With warm smiles and elaborate posters they’d created about their countries of origin, adult students greeted visitors at the Immigrant and Multicultural Services Society open house in Williams Lake Nov. 6.
While the society has had a home in the city for several years, in September it moved to a larger venue in the 100 block of First Avenue North.
“We’ve got room for classes and our own bathroom,” said Susan Nelson, English Language Services for Adults instructor. “We had our first class in the new space on Sept. 10.”
Nelson has been with IMSS for three years and coordinates the programs.
“The core of the language program is based on the Canadian language benchmark guides which try to help immigrants or speakers of other languages achieve certain levels of ability within the four realms — reading, writing, speaking and listening,” Nelson said.
For example, a Level 1 student can understand some familiar words, greet people, but would need help to understand what people are saying in English.
With their writing skills, they can copy words and numbers and maybe write small words.
By the time students achieve Level 8 they can comprehend difficult indirect questions about personal experiences, familiar topics and general knowledge.
“They’re practically ready to go on to college or university once they’ve completed Level 8,” Nelson said.
Presently there are 21 adults registered in the programs. They hail from Macedonia, Philippines, Korea, Japan, Switzerland, Mexico and China.
A third of the clients have Canadian spouses, and some of the others have family members living in the area.
They’ve moved here from places like the Lower Mainland to be closer to family members that have moved to Williams Lake. Others come here specifically to receive an authentic Canadian experience.
“Especially people from Asia. They will arrive in Vancouver and see it would be very easy to remain in their comfort zone, so they come here to broaden their experience,” Nelson said.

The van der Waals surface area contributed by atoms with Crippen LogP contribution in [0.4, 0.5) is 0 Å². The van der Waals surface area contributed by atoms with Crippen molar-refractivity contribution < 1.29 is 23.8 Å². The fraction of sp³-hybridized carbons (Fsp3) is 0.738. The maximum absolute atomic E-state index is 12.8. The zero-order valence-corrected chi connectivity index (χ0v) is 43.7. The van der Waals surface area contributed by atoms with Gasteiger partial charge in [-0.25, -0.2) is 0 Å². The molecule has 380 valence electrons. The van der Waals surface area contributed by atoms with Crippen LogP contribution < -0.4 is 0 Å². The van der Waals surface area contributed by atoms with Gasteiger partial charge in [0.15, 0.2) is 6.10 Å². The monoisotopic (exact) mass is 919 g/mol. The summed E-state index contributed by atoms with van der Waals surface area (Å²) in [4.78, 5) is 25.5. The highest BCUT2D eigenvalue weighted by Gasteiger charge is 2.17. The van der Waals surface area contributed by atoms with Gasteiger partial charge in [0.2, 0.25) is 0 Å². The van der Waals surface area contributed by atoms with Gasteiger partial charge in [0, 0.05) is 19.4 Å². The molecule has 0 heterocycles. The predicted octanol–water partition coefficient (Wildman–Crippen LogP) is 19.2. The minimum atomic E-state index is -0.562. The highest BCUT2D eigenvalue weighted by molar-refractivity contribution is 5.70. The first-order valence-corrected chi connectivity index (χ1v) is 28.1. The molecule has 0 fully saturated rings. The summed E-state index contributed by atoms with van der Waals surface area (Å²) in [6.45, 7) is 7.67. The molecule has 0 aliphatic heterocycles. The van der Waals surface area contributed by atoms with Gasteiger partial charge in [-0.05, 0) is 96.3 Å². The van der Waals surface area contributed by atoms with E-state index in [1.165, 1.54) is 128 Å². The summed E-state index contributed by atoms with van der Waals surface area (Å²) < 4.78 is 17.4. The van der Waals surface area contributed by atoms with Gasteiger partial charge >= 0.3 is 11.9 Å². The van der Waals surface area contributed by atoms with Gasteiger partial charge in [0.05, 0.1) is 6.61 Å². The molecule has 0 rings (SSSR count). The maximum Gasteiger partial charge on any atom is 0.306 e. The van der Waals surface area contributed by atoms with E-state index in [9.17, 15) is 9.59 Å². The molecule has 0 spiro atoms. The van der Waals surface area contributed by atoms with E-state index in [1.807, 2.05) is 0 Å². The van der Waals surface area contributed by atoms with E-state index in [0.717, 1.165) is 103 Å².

The students become close to one another, some stay for a year, others might be there for two or three.
“It’s like a support group and has nothing to do with where they came from. They have all had the same experience of being lost. They become really really close. Our Christmas parties are probably better than most family Christmas parties I think,” she said.
Adults can qualify to take the language programs free if they are over 18 years old, should be working on obtaining their permanent residency, or have it already.
“Caregivers fall into a different category and don’t have to have their permanent residency card. They can come anyway. Those “granny nannies” mostly coming from the Philippines might be here for a long time, or a short time, we don’t know, it depends on their employment situation.”
Because they are in a particularly vulnerable situation, they lobbied the federal government to recognize their vulnerability, and the government has relaxed some of the requirements, Nelson added.
Nelson encourages anyone from the community who might be willing to visit the students as a guest speaker, or invite them for a tour of the place they work, the facility they own or manage, or even the group they volunteer with.
“We’re supposed to have guest speakers in once a month and take tours into the community each month,” Nelson said.
In the past they’ve taken trips as far as Mount Polley Mine, Quesnel Forks, overnight to Prince George to go to the Health Fair, but in the winter it’s more difficult.
She’d prefer to take the students on tours in town to broaden their experience and let the community know they are here.
“I’ve sent out invitations to some of the First Nations groups in town because there is a strong interest by the students to learn more about the local First Nations communities.”
If anyone is interested in being a guest speaker or arranging a tour, Nelson can be reached at email@example.com or 778-412-2999.